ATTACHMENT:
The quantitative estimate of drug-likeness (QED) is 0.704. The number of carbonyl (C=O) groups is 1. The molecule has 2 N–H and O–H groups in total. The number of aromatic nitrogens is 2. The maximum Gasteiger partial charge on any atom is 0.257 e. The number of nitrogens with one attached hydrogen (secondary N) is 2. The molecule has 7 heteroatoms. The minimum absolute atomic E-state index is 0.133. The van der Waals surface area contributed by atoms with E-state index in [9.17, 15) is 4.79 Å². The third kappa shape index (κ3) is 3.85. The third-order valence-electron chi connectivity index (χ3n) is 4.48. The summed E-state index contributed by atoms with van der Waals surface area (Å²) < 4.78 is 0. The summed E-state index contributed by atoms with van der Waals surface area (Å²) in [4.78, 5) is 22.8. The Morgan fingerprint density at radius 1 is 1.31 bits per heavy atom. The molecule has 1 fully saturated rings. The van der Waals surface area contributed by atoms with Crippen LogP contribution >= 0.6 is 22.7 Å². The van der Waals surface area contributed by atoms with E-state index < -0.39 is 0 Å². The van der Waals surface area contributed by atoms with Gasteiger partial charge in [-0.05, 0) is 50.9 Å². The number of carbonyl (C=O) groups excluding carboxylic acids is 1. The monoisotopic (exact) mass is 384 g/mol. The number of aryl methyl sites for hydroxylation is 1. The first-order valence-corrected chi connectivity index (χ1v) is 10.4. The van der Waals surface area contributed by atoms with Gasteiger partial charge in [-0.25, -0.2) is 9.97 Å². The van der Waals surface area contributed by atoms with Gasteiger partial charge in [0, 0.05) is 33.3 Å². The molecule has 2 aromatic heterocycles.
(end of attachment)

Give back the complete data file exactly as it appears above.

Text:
The quantitative estimate of drug-likeness (QED) is 0.704. The number of carbonyl (C=O) groups is 1. The molecule has 2 N–H and O–H groups in total. The number of aromatic nitrogens is 2. The maximum Gasteiger partial charge on any atom is 0.257 e. The number of nitrogens with one attached hydrogen (secondary N) is 2. The molecule has 7 heteroatoms. The minimum absolute atomic E-state index is 0.133. The van der Waals surface area contributed by atoms with E-state index in [9.17, 15) is 4.79 Å². The third kappa shape index (κ3) is 3.85. The third-order valence-electron chi connectivity index (χ3n) is 4.48. The summed E-state index contributed by atoms with van der Waals surface area (Å²) < 4.78 is 0. The summed E-state index contributed by atoms with van der Waals surface area (Å²) in [4.78, 5) is 22.8. The Morgan fingerprint density at radius 1 is 1.31 bits per heavy atom. The molecule has 1 fully saturated rings. The van der Waals surface area contributed by atoms with Crippen LogP contribution >= 0.6 is 22.7 Å². The van der Waals surface area contributed by atoms with E-state index < -0.39 is 0 Å². The van der Waals surface area contributed by atoms with Gasteiger partial charge in [-0.05, 0) is 50.9 Å². The number of carbonyl (C=O) groups excluding carboxylic acids is 1. The monoisotopic (exact) mass is 384 g/mol. The number of aryl methyl sites for hydroxylation is 1. The first-order valence-corrected chi connectivity index (χ1v) is 10.4. The van der Waals surface area contributed by atoms with Gasteiger partial charge in [-0.25, -0.2) is 9.97 Å². The van der Waals surface area contributed by atoms with Gasteiger partial charge in [0, 0.05) is 33.3 Å². The molecule has 2 aromatic heterocycles.